14ymedio, Havana, 1 February 2016 – Raul Castro’s current visit to Paris is receiving widespread coverage in the French press, focused on the possibilities offered by Cuba’s appearance in the international market. The island is considered the new El Dorado by many of the publications that trumpet the advantages of investing in a place with a privileged geographical position and where almost everything remains to be done.
Jean-Christophe Dauphin, from the private equity company AGSM, was enthusiastic about a recent trip to Cuba during an interview on radio Europe 1. “I was there in July for ten days, and it is evolving very very quickly. The last day I was in Havana I ran into Brazilians, Austrians… the whole world is in the race. One will have to have sharp elbows not to drown in the middle of the mass,” he said.
Appearing on the same radio station was former Secretary of Foreign Trade Pierre Lellouche, now a deputy for the Union for a Popular Movement party (UMP), who praised Raul Castro’s visit to France and the leadership he has taken in his country in this regard. However, he stressed that to date trade with Cuba is negligible, “It is about 200 million euros a year, that is, nothing.” Lellouche added that France must support the island in moving forward “toward democracy and human rights.”
L’Express published a comprehensive report in its employment section on French investments in Cuba and again called it the Island of El Dorado. “Cuban labor is highly skilled,” according to Didier-Pier Florentin, of Havana Development, who is quoted in the article. The sectors with the least presence and, therefore, greatest opportunities, are energy, tourism, transportation and the internet, according to the French publication. Stéphane Witkowski, president of the Institute of Latin American Studies, emphasizes the importance of the geographical position of the island: “Cuba occupies a strategic position, especially for companies who want to get into other Latin American markets.”
The international prestige of Cuban medicine, which the government has exported for decades, has led France to be particularly attracted to that sector. The DMS Group, which specializes in high technology for diagnostic medicine, is particularly interested in investing in this area, the second highest source of exports from the island, after nickel.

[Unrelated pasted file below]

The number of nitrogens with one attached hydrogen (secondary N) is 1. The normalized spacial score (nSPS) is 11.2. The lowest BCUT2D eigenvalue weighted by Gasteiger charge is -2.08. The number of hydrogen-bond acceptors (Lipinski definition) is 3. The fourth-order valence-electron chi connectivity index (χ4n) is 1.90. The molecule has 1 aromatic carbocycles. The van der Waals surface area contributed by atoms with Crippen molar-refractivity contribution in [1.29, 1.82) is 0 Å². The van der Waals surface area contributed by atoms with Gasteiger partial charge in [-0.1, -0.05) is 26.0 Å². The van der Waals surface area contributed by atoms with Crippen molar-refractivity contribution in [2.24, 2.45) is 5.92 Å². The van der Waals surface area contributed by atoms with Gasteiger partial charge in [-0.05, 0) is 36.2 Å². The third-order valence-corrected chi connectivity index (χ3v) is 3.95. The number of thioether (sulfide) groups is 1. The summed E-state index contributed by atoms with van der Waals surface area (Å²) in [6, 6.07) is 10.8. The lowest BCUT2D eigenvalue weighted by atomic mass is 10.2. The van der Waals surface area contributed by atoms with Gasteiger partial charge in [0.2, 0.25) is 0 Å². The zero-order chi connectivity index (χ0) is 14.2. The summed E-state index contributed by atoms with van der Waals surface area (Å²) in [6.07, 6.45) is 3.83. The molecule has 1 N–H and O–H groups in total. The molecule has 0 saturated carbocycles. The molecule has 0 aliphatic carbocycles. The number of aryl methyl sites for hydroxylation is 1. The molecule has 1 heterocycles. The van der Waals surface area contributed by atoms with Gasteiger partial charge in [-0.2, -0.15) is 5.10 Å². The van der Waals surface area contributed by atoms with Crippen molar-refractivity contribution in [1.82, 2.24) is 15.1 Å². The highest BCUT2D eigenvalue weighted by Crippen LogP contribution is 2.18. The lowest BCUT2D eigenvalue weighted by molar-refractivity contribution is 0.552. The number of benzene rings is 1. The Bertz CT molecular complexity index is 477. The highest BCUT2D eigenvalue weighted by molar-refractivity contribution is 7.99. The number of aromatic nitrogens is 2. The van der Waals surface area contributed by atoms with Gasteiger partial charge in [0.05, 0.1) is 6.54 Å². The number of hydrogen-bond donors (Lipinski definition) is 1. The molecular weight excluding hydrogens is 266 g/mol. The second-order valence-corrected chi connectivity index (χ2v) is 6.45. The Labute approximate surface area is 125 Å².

“We are about to finalize an agreement with a Cuban company for the distribution of our products,” revealed Samuel Sancerni, Deputy CEO of DMS. “Our goal is to position ourselves in the market before the United States reaches Cuba,” he adds.
Another French company, Abivax, born from the merger of three laboratories, was a pioneer in proposing an alliance with Havana in 2014 in biotechnology, with the goal of becoming the world leader in vaccines.
In an interview published Monday in the Catholic daily La Croix, the Cuban writer Jacobo Machover says that despite the enthusiasm displayed by the international press, the human rights situation in Cuba has worsened since the restoration of diplomatic relations with the United States. And, he added, “there is no will to change on the part of the regime.”
The writer, who lives in France, points out that there are strong limits on freedom of expression and on access to the internet, and that visits by heads of state such as Hollande or Italy’s Matteo Renzi, “consolidate and legitimate the Castro dictatorship.”
Machover believes life for the Cuban people has changed very little since US President Barack Obama’s announcement in December 2014. “There is a wave of emigration that has gone unnoticed in the media, but that is of very large proportions,” he explains. “This is the largest exodus since the Rafter Crisis in 1994.”
At 5:00 pm, Paris local time, there will be a demonstration at Champs-Elysées-Clemenceau Metro Station, called by a group of intellectuals through a manifesto entitled “Against Raul Castro’s visit to France.” The manifesto is signed by Machover, Laurent Muller, president of the European Association for a Free Cuba, Jesús Zúñiga, a refugee Cuban independent journalist, the writer Zoe Valdes, and journalist Bernard de la Villardière, all of whom live in the French capital.